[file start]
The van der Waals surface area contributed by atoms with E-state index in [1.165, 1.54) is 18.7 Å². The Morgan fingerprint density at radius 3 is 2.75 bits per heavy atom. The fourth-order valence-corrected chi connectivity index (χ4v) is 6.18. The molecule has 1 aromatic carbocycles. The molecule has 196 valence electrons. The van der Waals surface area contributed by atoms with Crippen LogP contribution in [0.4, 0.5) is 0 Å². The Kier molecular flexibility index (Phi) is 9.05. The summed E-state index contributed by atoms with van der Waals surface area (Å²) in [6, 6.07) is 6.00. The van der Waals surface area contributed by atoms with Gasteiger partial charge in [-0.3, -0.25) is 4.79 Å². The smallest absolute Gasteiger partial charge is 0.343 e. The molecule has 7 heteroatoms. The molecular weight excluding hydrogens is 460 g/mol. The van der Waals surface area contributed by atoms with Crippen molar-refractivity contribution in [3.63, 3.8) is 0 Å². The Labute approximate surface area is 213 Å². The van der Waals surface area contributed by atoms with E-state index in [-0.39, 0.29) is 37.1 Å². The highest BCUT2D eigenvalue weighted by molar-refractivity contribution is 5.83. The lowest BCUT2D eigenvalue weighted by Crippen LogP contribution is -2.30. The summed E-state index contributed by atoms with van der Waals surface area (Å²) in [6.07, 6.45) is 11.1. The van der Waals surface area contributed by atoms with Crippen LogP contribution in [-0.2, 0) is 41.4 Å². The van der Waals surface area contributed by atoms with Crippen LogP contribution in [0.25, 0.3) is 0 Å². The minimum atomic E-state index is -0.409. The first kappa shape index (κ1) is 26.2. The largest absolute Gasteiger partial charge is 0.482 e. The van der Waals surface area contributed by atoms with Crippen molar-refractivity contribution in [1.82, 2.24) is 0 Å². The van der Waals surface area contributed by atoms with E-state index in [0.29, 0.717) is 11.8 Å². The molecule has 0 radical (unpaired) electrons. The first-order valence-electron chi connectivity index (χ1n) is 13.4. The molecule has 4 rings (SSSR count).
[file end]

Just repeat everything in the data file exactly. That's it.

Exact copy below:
The van der Waals surface area contributed by atoms with E-state index in [1.165, 1.54) is 18.7 Å². The Morgan fingerprint density at radius 3 is 2.75 bits per heavy atom. The fourth-order valence-corrected chi connectivity index (χ4v) is 6.18. The molecule has 1 aromatic carbocycles. The molecule has 196 valence electrons. The van der Waals surface area contributed by atoms with Crippen LogP contribution in [0.4, 0.5) is 0 Å². The Kier molecular flexibility index (Phi) is 9.05. The summed E-state index contributed by atoms with van der Waals surface area (Å²) in [6, 6.07) is 6.00. The van der Waals surface area contributed by atoms with Gasteiger partial charge in [-0.3, -0.25) is 4.79 Å². The smallest absolute Gasteiger partial charge is 0.343 e. The molecule has 7 heteroatoms. The molecular weight excluding hydrogens is 460 g/mol. The van der Waals surface area contributed by atoms with Crippen molar-refractivity contribution in [3.63, 3.8) is 0 Å². The Labute approximate surface area is 213 Å². The van der Waals surface area contributed by atoms with E-state index in [-0.39, 0.29) is 37.1 Å². The highest BCUT2D eigenvalue weighted by molar-refractivity contribution is 5.83. The lowest BCUT2D eigenvalue weighted by Crippen LogP contribution is -2.30. The summed E-state index contributed by atoms with van der Waals surface area (Å²) in [6.07, 6.45) is 11.1. The van der Waals surface area contributed by atoms with Crippen LogP contribution in [-0.2, 0) is 41.4 Å². The van der Waals surface area contributed by atoms with Crippen LogP contribution in [0.25, 0.3) is 0 Å². The minimum atomic E-state index is -0.409. The first kappa shape index (κ1) is 26.2. The largest absolute Gasteiger partial charge is 0.482 e. The van der Waals surface area contributed by atoms with Crippen molar-refractivity contribution in [1.82, 2.24) is 0 Å². The van der Waals surface area contributed by atoms with E-state index in [0.29, 0.717) is 11.8 Å². The molecule has 0 radical (unpaired) electrons. The first-order valence-electron chi connectivity index (χ1n) is 13.4. The molecule has 4 rings (SSSR count).